February 20, 2007
ATLANTA Georgia Tech's basketball season seems to be on some sort of lunar cycle, full of ebbs and flows.
The Yellow Jackets currently are in the midst of a flow. They have won four of their last five, with the one loss at Duke's Cameron Indoor Stadium.
The run came following a four-game losing ebb that included a defeat at Wake Forest. Another losing streak marked the non-conference portion of Tech's schedule. The Jackets lost three of four games in late November and early December, after winning their first five games of the season. They followed up the losing spell with seven wins in their next eight games.
"We have to defend and rebound, and we haven't done it consistently," Tech coach Paul Hewitt said. "We had those two gaps where we didn't rebound and defend and play with the physical presence that we like, and we lost seven games. We're back playing our brand of basketball right now."
The inconsistent play baffles Hewitt. He said it best following a blowout win against Connecticut on Feb. 11: "When we defend, we've played with some of the best teams in the country. When we don't defend, we can't beat anybody and I mean anybody."
Hewitt does see a burgeoning maturity in his team that might prevent another serious ebb this season. True freshmen Javaris Crittenton and Thaddeus Young have taken over the team's leadership roles.
Crittenton, the point guard, has averaged 22 points, five assists and five rebounds over the last five games. He almost single-handedly snapped the Jackets' 17-game road losing streak, scoring a career-high 29 points against Florida State on a night in which Young and junior guard Anthony Morrow combined to go 1-for-17 from the floor.
The FSU victory may prove the defining one for the Jackets, considering the offensive struggles. Tech held the Seminoles to just 22 second-half points and without a field goal for more than 11 minutes.
"If you're going to be a good basketball team, that's how it's going to be," Hewitt said. "If there's a night where the ball doesn't fall for you, you still have to defend and rebound. You can get it done other ways."
Junior forward Jeremis Smith was the unsung hero in the most recent Tech flow. He averaged nine points and six rebounds over eight games, and his confidence has rubbed off on teammates, Hewitt said.
Smith admits to seeing a drastic change in the Yellow Jackets in recent weeks.
"We're figuring out exactly what it takes to win," Smith said. "We know now we're not going to be able to win a game by jumping over people, so instead we box them out first and get the rebound. We know we can't jump in every single passing line to try and steal a ball. Instead, we contain our man and wear him down for 94 feet and wear him out. We started thinking 10 seconds ahead instead of what's going on now at this moment."
Tech's postseason future remains clouded, though. The Duke loss dropped the Yellow Jackets to 17-9, 5-7 in the ACC. They finish with games against Wake Forest, Virginia, North Carolina and Boston College, and they likely need to win three of those four to assure themselves an NCAA Tournament bid.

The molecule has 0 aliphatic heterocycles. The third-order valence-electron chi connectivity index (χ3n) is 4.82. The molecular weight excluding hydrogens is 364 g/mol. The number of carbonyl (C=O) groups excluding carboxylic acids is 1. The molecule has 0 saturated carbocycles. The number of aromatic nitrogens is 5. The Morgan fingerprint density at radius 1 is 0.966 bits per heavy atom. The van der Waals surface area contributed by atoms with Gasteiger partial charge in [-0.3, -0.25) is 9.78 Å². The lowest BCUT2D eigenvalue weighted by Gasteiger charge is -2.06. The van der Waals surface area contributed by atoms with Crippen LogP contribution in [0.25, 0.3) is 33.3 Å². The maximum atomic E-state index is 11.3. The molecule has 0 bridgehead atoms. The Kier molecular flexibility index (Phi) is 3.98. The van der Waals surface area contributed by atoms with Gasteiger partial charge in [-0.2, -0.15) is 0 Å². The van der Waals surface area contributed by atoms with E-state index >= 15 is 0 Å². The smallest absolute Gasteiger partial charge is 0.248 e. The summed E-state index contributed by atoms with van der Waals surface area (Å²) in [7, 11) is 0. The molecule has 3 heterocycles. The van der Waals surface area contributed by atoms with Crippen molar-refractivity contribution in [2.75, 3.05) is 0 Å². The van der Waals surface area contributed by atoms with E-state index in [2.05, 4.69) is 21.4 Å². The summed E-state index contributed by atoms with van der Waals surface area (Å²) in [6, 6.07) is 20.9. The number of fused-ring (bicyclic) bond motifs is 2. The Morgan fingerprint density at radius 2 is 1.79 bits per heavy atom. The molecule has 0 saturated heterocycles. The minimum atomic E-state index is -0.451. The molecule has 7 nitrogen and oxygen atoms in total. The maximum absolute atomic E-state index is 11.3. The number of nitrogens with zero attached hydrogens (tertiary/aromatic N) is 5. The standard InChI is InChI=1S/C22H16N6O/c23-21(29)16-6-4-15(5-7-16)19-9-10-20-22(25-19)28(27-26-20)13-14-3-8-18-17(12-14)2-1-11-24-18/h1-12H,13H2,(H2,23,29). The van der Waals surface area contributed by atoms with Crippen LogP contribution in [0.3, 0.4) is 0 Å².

Should the Jackets ebb down the stretch a possibility, as UVa, UNC and BC rank among the league's top four teams they will need a strong showing in the ACC Tournament. Otherwise, they will be NIT-bound.
GAILEY LANDS VETERAN COORDINATOR
Georgia Tech replaced an offensive coordinator many coaches consider among college football's bright young minds with an already proven play-caller.
Chan Gailey hired John Bond away from Northern Illinois on Feb. 9 to fill Patrick Nix's spot as quarterbacks coach and offensive coordinator. Nix left Tech last month to take the Miami offensive coordinator job.
Bond's hiring ended speculation that Gailey would re-assume control of the offense. Gailey called plays and designed the scheme for three seasons, before turning the job over to Nix last fall.
Bond's background, which includes 10 years as an offensive coordinator at three schools, will allow Gailey to remain removed from the day-to-day game-planning, the head coach said.
"I just felt like this was the right direction to go this time," Gailey said. "If I hadn't have found John, I might not have done it this way this time."
In particular, Bond's versatility and flexibility impressed Gailey. His Northern Illinois offense was based around the running game, with Heisman Trophy hopeful Garrett Wolfe rolling up school records for yards and points. But in his previous stop at Army, Bond coordinated a wide-open passing scheme that set 35 program marks.
Bond, who said the opportunity to work with Gailey and his staff attracted him to Atlanta, anticipates a more balanced approach at Tech. He will keep the scheme Nix implemented last year but will "tweak it" as necessary.
"But it certainly won't be any sort of major overhaul," Bond said. "When you win an ACC Coastal Division title, you don't need an overhaul."
Bond's hiring can be considered a coup for Tech. He interviewed with Miami before Nix did. Bond was reportedly in negotiations with the Hurricanes, but the parties failed to come to terms. Nix got the job a few weeks later.
Bond will be tested immediately. He started work at Tech on Feb. 12, with spring practice set to start on March 1. Fortunately for Bond, the Yellow Jackets return eight offensive players who started in the Gator Bowl.
"I've watched film of the guys coming back, and it's more than I could ask for," Bond said. "The offensive line looks like a heckuva group. The running backs, I'm excited about them. I'm excited about the quarterbacks. It's a great situation."